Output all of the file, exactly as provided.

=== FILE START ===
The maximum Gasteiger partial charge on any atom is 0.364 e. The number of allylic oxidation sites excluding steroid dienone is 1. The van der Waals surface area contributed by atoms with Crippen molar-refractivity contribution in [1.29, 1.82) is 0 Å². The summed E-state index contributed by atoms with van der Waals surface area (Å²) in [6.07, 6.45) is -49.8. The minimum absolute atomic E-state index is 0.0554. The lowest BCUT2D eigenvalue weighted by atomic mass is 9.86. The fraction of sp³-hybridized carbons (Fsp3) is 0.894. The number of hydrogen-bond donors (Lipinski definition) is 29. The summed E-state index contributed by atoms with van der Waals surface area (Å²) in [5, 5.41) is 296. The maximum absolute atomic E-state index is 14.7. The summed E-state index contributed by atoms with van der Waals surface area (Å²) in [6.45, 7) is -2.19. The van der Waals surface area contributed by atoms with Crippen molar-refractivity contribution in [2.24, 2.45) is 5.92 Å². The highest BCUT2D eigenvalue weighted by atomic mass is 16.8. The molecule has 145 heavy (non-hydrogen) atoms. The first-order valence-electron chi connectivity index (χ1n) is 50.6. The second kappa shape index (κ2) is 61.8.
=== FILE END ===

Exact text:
The maximum Gasteiger partial charge on any atom is 0.364 e. The number of allylic oxidation sites excluding steroid dienone is 1. The van der Waals surface area contributed by atoms with Crippen molar-refractivity contribution in [1.29, 1.82) is 0 Å². The summed E-state index contributed by atoms with van der Waals surface area (Å²) in [6.07, 6.45) is -49.8. The minimum absolute atomic E-state index is 0.0554. The lowest BCUT2D eigenvalue weighted by atomic mass is 9.86. The fraction of sp³-hybridized carbons (Fsp3) is 0.894. The number of hydrogen-bond donors (Lipinski definition) is 29. The summed E-state index contributed by atoms with van der Waals surface area (Å²) in [5, 5.41) is 296. The maximum absolute atomic E-state index is 14.7. The summed E-state index contributed by atoms with van der Waals surface area (Å²) in [6.45, 7) is -2.19. The van der Waals surface area contributed by atoms with Crippen molar-refractivity contribution in [2.24, 2.45) is 5.92 Å². The highest BCUT2D eigenvalue weighted by atomic mass is 16.8. The molecule has 145 heavy (non-hydrogen) atoms. The first-order valence-electron chi connectivity index (χ1n) is 50.6. The second kappa shape index (κ2) is 61.8.